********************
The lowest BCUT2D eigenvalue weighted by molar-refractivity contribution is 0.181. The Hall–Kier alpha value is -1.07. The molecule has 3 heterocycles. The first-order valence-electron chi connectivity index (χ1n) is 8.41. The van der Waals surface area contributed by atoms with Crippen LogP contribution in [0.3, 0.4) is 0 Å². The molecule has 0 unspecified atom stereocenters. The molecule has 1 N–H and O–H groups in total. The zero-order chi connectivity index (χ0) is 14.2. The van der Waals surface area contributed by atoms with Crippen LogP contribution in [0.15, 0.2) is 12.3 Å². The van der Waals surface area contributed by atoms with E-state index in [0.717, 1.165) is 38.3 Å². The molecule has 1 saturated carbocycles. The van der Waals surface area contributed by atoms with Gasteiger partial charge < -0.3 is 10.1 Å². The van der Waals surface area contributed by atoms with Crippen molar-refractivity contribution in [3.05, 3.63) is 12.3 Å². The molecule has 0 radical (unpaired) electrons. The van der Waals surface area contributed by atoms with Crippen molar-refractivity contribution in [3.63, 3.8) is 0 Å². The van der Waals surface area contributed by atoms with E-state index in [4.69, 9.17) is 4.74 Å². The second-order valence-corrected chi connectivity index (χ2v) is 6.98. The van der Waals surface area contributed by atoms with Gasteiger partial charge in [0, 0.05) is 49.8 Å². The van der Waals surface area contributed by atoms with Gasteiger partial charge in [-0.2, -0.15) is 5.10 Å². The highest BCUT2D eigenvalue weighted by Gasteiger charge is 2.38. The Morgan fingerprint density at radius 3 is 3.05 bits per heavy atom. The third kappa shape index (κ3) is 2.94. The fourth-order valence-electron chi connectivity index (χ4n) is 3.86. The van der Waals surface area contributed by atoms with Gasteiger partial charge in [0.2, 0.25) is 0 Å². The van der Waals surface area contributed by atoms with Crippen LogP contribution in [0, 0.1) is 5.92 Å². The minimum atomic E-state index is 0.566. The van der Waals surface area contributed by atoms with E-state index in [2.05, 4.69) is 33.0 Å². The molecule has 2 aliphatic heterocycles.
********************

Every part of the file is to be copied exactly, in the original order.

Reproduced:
The lowest BCUT2D eigenvalue weighted by molar-refractivity contribution is 0.181. The Hall–Kier alpha value is -1.07. The molecule has 3 heterocycles. The first-order valence-electron chi connectivity index (χ1n) is 8.41. The van der Waals surface area contributed by atoms with Crippen LogP contribution in [0.3, 0.4) is 0 Å². The molecule has 0 unspecified atom stereocenters. The molecule has 1 N–H and O–H groups in total. The zero-order chi connectivity index (χ0) is 14.2. The van der Waals surface area contributed by atoms with Crippen LogP contribution in [0.15, 0.2) is 12.3 Å². The van der Waals surface area contributed by atoms with E-state index in [0.717, 1.165) is 38.3 Å². The molecule has 1 saturated carbocycles. The van der Waals surface area contributed by atoms with Gasteiger partial charge < -0.3 is 10.1 Å². The van der Waals surface area contributed by atoms with Crippen molar-refractivity contribution in [3.05, 3.63) is 12.3 Å². The molecule has 0 radical (unpaired) electrons. The van der Waals surface area contributed by atoms with Crippen molar-refractivity contribution in [3.63, 3.8) is 0 Å². The van der Waals surface area contributed by atoms with E-state index in [4.69, 9.17) is 4.74 Å². The second-order valence-corrected chi connectivity index (χ2v) is 6.98. The van der Waals surface area contributed by atoms with Gasteiger partial charge in [0, 0.05) is 49.8 Å². The van der Waals surface area contributed by atoms with Gasteiger partial charge in [-0.2, -0.15) is 5.10 Å². The highest BCUT2D eigenvalue weighted by Gasteiger charge is 2.38. The Morgan fingerprint density at radius 3 is 3.05 bits per heavy atom. The third kappa shape index (κ3) is 2.94. The fourth-order valence-electron chi connectivity index (χ4n) is 3.86. The van der Waals surface area contributed by atoms with Gasteiger partial charge in [0.2, 0.25) is 0 Å². The van der Waals surface area contributed by atoms with Crippen LogP contribution in [0, 0.1) is 5.92 Å². The minimum atomic E-state index is 0.566. The van der Waals surface area contributed by atoms with E-state index in [2.05, 4.69) is 33.0 Å². The molecule has 2 aliphatic heterocycles.